Attention, a small update! I published this entry yesterday, but I forgot to mention also an important thing in the Flyweight, i.e. multithreading, as in the Flyweight we can have some clients who can use the same object, i.e. the Flyweight class must be implemented in a safe way or be type objects immutable (meaning a field with the readonly keyword), that is, unchangeable. And the Flyweight classes are singletons, in the singleton lesson on the blog I wrote that singleton classes should even have to be protected from many threads, because such classes can have only one instance.

But you need to have an knowledge about threads, tasks, multithreading about all this I wrote in the last two articles about C #, in articles about concurrency and asynchrony. After reading them everything will become clear. 🙂

But remember, the pattern is just like with the solid principles, rigid adherence to the rules of implementation in a larger project, to implement everything ideally is very rarely possible almost never, always adjust the pattern to your needs.

So do not act like this Mr below 🙂


Flyweight vs Prototype

Flyweight is quite similar to the prototype pattern but slightly are different from each other, in other words:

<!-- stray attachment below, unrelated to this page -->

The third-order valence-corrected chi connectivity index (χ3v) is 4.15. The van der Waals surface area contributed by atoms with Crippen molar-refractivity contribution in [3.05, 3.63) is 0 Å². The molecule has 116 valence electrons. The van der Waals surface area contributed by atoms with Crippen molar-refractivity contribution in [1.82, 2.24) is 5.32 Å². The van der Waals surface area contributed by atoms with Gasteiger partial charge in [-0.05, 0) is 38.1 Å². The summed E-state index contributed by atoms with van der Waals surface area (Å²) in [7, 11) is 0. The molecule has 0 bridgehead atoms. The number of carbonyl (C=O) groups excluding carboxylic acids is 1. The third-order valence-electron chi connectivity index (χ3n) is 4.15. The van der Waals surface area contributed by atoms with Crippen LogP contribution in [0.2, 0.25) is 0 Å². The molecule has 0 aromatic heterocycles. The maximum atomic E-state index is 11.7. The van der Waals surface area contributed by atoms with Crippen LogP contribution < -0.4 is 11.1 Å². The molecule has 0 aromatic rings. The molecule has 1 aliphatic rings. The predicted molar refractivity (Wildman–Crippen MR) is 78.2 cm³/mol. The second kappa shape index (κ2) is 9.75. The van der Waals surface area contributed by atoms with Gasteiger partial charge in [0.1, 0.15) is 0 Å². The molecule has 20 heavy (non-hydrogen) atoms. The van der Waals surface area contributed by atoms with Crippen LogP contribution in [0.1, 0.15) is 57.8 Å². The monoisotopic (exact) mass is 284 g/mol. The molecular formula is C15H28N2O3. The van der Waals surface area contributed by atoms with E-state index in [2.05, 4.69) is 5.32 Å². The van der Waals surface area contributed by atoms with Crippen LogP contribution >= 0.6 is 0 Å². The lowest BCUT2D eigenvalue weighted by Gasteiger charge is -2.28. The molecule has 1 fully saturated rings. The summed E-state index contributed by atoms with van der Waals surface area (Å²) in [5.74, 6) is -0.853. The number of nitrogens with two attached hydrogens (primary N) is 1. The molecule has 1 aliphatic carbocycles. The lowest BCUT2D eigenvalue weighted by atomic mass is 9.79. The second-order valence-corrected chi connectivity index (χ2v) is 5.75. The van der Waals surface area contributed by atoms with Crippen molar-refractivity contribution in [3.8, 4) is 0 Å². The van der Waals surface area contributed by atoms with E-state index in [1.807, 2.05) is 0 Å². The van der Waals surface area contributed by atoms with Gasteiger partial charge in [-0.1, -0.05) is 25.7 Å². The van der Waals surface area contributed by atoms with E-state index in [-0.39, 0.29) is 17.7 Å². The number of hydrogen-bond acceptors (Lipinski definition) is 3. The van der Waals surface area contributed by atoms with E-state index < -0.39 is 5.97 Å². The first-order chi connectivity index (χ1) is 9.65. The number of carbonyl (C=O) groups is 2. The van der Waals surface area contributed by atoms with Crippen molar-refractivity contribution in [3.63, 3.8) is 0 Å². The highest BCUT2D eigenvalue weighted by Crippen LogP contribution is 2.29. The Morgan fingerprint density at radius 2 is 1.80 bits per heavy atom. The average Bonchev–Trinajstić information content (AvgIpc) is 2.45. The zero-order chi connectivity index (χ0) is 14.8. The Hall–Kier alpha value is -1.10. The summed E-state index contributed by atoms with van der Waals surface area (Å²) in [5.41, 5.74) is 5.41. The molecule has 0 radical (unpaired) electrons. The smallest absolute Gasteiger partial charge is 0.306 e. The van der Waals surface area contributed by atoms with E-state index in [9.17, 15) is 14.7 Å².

• Flyweight is a structural pattern and the prototype is a creational design pattern.
  • In the prototype pattern, we simply clone repeatedly one object, and in the Flyweight pattern we use the created objects again by sharing them, new objects are created only when there is no such or similar object in the application.
  • The prototype is for creating new instances or cloning them, Flyweight is for creating and sharing them.


Relations with other design patterns

  • Flyweight is often combined with a composite to implement shared leaf branches.
  • Where Flyweight shows how to create many small objects, the facade shows how to create one object that will manage the entire system.
  • Syntax from Interpreter can be shared with Flyweight.
  • State and Strategy are often implemented as Flyweights.
  • Flyweight objects are often singletons, because there can only be one identical object.



The end🙂

That’s all about Flyweight 🙂.

Link to github with the whole code from this article:

This content also you can find on my steemit blog

And on medium:

And this was the last article about structural patterns, the next lesson will be about the Object pool pattern. Similar to the Flyweight, but it is a construction pattern, but I preferred to describe it now because both patterns have similar goals. And in the next article after the Object pool pattern will be about the Interpreter pattern. So some plans have changed 🙂